Carsen was aided by the scenographer, Radu Boruzescu, who produced an imaginative and effective set, in the form of a circus ring, with the seats raked in a semi-circle behind, and three entrances positioned between the seats. Everything was colored black, which intensified the work’s dark atmosphere, the only exception being the red sand covering the ring, which occasionally gave the impression that the actors were walking through blood. The chorus, dressed as stereotypical bureaucrats, with black suits, bowler hats and umbrellas mostly stood or were seated on the raked area, and watched on as the main drama unfolded within the ring, with Richard performing the role of the circus master.

One of the crucial scenes of the opera is the battle of Bosworth, in which Richard and Henry Tudor fight for the throne. Integrating a battle scene into a staged work is no easy matter, but Carsen managed to incorporate it in a stylized, yet convincing manner, one which fitted well with the overall presentation: Richard enters from the left side the stage, high up on the raked set, whilst Henry Tudor entered from the right, and slowly both killed off the soldiers as they descended down to the ring, where they met in a short fight in which Richard is killed. It was a gripping piece of theatre, far removed from the many awfully choreographed battle scenes that can be often be found in theaters.

Hail the King

Clearly, the success or failure of any production of this work will depend, to a large extent, on the performance of the singer essaying the central character, Richard III. For this production the role fell to the baritone, Gidon Saks, and it would be difficult to imagine how anyone could improve upon his wonderfully acted and brilliantly sung performance. From his very first line, he commanded the audience’s attention with his magnetic portrayal of the diabolical tyrant. He was by turn amusing, vicious, unstable, even charming. Strutting the stage with scant regard for the faceless, spineless and witless characters with whom he came into contact, his contempt was tangible. Moreover, he also brought the audience directly into his games, so that they became his unwilling, or maybe not so unwilling, allies, privy to his private thoughts and scheming; alone on the stage he would face the audience, free himself of any deformity and address them with a smile or a snarl, but as soon as someone else arrived on stage he would drop one shoulder, tilt his head and become the deformed hunchback once more. Vocally, Saks delivered a finely crafted and multilayered performance, each line, each word was delivered with thought, so that Richard’s various personality traits were clearly highlighted, yet at the same time integrated within the overall character. Recitatives, either in the standard accompanied form or as in the form sprechstimme were masterfully sung, sharply accented, full of dynamic and colorful shadings. Certainly, there was a Brechtian quality to this production and to the work as a whole, and Saks’ essaying of Richard made use of the fact to create a psychologically realistic portrayal of the pathologically power hungry seducer.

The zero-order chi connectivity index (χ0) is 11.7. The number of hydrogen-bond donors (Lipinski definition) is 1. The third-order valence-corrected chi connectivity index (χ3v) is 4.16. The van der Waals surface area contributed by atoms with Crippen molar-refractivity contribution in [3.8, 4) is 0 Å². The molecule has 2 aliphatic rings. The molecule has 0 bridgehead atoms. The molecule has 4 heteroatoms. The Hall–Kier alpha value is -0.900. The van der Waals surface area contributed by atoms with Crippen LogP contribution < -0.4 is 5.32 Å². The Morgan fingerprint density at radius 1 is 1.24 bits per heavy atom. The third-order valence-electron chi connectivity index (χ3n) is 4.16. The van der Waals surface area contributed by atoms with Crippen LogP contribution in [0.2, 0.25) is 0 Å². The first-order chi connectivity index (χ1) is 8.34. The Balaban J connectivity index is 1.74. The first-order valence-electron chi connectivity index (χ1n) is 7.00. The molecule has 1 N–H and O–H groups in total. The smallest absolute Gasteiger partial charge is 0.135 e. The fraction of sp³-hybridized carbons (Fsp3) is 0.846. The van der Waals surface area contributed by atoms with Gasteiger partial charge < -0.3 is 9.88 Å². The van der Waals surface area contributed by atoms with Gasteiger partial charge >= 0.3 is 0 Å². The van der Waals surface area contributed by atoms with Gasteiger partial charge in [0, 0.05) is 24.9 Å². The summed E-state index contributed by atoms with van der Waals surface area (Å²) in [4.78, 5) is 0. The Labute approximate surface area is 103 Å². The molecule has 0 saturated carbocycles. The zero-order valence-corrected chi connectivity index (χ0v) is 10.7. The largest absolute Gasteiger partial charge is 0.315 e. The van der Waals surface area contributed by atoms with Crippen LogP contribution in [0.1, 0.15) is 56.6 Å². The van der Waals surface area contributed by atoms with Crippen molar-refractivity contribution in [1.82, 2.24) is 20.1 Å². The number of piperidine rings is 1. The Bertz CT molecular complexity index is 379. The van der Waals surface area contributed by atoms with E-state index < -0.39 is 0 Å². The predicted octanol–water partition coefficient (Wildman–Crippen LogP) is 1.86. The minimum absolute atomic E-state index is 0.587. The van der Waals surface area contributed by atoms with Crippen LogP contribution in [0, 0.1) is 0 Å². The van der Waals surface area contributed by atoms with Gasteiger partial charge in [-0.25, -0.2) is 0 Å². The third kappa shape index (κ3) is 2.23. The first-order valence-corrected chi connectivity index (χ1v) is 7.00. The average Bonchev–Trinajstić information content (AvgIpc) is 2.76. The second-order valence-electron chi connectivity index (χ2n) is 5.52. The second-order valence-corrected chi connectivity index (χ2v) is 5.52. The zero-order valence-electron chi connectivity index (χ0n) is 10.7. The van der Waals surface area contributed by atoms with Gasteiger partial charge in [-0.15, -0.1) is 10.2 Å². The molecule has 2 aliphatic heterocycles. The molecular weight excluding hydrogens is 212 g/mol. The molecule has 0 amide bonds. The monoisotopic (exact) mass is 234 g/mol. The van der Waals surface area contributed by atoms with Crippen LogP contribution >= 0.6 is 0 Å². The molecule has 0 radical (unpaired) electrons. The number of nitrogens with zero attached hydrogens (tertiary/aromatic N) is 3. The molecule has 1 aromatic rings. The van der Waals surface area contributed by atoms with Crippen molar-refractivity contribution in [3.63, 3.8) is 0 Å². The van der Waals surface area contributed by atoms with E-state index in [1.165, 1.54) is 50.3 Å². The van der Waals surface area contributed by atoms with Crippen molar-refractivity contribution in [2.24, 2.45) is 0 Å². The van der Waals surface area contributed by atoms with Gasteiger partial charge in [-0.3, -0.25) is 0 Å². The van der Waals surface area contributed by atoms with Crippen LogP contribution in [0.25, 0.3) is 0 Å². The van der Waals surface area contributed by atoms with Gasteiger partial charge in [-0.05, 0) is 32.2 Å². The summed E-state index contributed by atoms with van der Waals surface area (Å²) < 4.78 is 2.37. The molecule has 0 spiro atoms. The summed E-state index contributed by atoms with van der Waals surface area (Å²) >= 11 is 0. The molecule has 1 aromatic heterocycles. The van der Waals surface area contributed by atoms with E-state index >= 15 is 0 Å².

Drifting In & Out Splendidly

In comparison to Richard, the other characters, of which there are many, have relatively minor roles; they drift in and out of the drama, and their actions and utterances always relate to Richard. All performed well, and no one created a poor impression. Nevertheless, there were a number of standout performances.

Urban Malmberg played the part of Richard’s ally, Buckingham, as a cowardly bureaucrat, always prepared to do Richard’s bidding, that is up to the point at which things became a little too hot for him, where he then bolted and was subsequently killed by Richard’s henchmen. So successful was Malmberg’s portrayal that Buckingham was far more dislikable than Richard himself. He has pleasing bass-baritone with pleasing timbre, and sang with suitable timidity.

The three female members of the cast all acquitted themselves with style. Lady Anne, who eventually marries Richard, after he had killed her husband, whom she actually loved, was played by Annalena Persson, and produced a well-defined reading of the role. Lady Anne’s mental condition always suspect, given that she marries the man who murdered her husband, was clearly displayed as her voice was pushed to its upper reaches, underpinned by the palpable stress of her situation. Sara Fulgoni, who played the part of Richard’s mother, the Duchess of York, put in a feisty and sympathetic performance. Her confrontation with Richard, in which they traded insults, during act two was heavyweight affair, in which the Duchess of York temporarily brings Richard to his knees. The warm colors of Fulgoni’s mezzo and Saks’ baritone made for an engaging encounter. Edward IV’s wife, Queen Elizabeth was essayed by Christina Daletska, and made an excellent impression. Her voice has a warm attractive timbre. Although not a native English speaker she enunciated the text without any problems, her words were clear, and exhibited only a slight trace of an accent.

The tenor Christopher Lemmings was double parted as Richard’s brother, Clarence, and the hired assassin, Tyrrel. Lemmings has a bright and engaging voice, and showed considerable skill and versatility in convincingly portraying, both vocally and as an actor, the widely differing roles.

Overall, “Richard III” is a marvelous piece of theatre. It is a opera that deals with the unrestrained pursuit of power, which Carsen has presented as an issue as relevant for today as it has ever been, and in which cruelty is its inevitable outcome. It is also an opera that draws a wonderful multi-dimensional psychological portrait of its main protagonist, Richard III, one that is not afraid to expose the contradictions at the heart of his character. Although this is an opera, with an excellent score, it is first and foremost theatre, and as such may also appeal to non-opera goers.